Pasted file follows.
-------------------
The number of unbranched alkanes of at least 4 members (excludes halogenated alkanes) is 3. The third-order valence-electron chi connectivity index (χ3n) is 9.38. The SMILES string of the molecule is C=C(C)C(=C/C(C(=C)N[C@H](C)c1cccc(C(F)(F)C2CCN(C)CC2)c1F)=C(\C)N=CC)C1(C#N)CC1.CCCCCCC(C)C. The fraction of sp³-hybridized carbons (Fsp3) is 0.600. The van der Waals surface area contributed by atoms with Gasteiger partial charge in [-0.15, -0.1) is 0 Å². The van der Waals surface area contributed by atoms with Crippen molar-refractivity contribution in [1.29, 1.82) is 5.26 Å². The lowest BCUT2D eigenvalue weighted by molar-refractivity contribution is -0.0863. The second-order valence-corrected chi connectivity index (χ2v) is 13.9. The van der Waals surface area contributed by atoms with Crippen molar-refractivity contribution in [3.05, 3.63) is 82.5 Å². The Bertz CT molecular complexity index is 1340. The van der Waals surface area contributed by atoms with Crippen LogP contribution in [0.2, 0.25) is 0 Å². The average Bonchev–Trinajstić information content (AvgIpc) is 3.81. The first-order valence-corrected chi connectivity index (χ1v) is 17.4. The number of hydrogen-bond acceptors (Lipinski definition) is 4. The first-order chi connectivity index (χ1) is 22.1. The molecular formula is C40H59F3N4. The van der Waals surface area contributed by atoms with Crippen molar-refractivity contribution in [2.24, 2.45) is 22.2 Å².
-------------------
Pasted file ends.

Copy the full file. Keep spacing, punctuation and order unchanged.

The number of unbranched alkanes of at least 4 members (excludes halogenated alkanes) is 3. The third-order valence-electron chi connectivity index (χ3n) is 9.38. The SMILES string of the molecule is C=C(C)C(=C/C(C(=C)N[C@H](C)c1cccc(C(F)(F)C2CCN(C)CC2)c1F)=C(\C)N=CC)C1(C#N)CC1.CCCCCCC(C)C. The fraction of sp³-hybridized carbons (Fsp3) is 0.600. The van der Waals surface area contributed by atoms with Gasteiger partial charge in [-0.15, -0.1) is 0 Å². The van der Waals surface area contributed by atoms with Crippen molar-refractivity contribution in [1.29, 1.82) is 5.26 Å². The lowest BCUT2D eigenvalue weighted by molar-refractivity contribution is -0.0863. The second-order valence-corrected chi connectivity index (χ2v) is 13.9. The van der Waals surface area contributed by atoms with Crippen molar-refractivity contribution in [3.05, 3.63) is 82.5 Å². The Bertz CT molecular complexity index is 1340. The van der Waals surface area contributed by atoms with Crippen LogP contribution in [0.2, 0.25) is 0 Å². The average Bonchev–Trinajstić information content (AvgIpc) is 3.81. The first-order valence-corrected chi connectivity index (χ1v) is 17.4. The number of hydrogen-bond acceptors (Lipinski definition) is 4. The first-order chi connectivity index (χ1) is 22.1. The molecular formula is C40H59F3N4. The van der Waals surface area contributed by atoms with Crippen molar-refractivity contribution in [2.24, 2.45) is 22.2 Å².